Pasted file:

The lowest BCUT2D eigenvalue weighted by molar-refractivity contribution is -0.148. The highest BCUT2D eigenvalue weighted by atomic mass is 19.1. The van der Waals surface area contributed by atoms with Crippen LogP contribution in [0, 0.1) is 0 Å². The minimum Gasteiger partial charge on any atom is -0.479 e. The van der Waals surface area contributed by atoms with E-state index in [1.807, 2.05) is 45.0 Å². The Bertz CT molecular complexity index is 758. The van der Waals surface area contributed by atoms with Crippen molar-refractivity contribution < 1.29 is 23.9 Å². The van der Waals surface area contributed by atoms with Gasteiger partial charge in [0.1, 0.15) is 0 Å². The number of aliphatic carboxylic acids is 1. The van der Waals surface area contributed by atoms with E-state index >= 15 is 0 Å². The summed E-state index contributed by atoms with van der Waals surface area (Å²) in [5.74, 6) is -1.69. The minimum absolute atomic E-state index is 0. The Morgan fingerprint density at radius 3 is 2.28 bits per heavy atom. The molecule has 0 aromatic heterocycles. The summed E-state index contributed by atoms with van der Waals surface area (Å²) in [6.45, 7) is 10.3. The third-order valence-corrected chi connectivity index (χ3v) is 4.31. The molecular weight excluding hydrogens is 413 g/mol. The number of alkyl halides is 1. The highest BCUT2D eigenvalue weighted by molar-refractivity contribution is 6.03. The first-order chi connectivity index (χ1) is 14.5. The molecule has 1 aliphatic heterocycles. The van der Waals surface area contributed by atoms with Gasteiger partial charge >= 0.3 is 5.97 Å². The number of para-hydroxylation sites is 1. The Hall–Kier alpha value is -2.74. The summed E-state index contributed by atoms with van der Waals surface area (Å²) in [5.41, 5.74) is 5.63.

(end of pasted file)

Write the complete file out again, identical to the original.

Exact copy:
The lowest BCUT2D eigenvalue weighted by molar-refractivity contribution is -0.148. The highest BCUT2D eigenvalue weighted by atomic mass is 19.1. The van der Waals surface area contributed by atoms with Crippen LogP contribution in [0, 0.1) is 0 Å². The minimum Gasteiger partial charge on any atom is -0.479 e. The van der Waals surface area contributed by atoms with E-state index in [1.807, 2.05) is 45.0 Å². The Bertz CT molecular complexity index is 758. The van der Waals surface area contributed by atoms with Crippen molar-refractivity contribution < 1.29 is 23.9 Å². The van der Waals surface area contributed by atoms with Gasteiger partial charge in [0.1, 0.15) is 0 Å². The number of aliphatic carboxylic acids is 1. The van der Waals surface area contributed by atoms with E-state index >= 15 is 0 Å². The summed E-state index contributed by atoms with van der Waals surface area (Å²) in [5.74, 6) is -1.69. The minimum absolute atomic E-state index is 0. The Morgan fingerprint density at radius 3 is 2.28 bits per heavy atom. The molecule has 0 aromatic heterocycles. The summed E-state index contributed by atoms with van der Waals surface area (Å²) in [6.45, 7) is 10.3. The third-order valence-corrected chi connectivity index (χ3v) is 4.31. The molecular weight excluding hydrogens is 413 g/mol. The number of alkyl halides is 1. The highest BCUT2D eigenvalue weighted by molar-refractivity contribution is 6.03. The first-order chi connectivity index (χ1) is 14.5. The molecule has 1 aliphatic heterocycles. The van der Waals surface area contributed by atoms with Gasteiger partial charge >= 0.3 is 5.97 Å². The number of para-hydroxylation sites is 1. The Hall–Kier alpha value is -2.74. The summed E-state index contributed by atoms with van der Waals surface area (Å²) in [5.41, 5.74) is 5.63.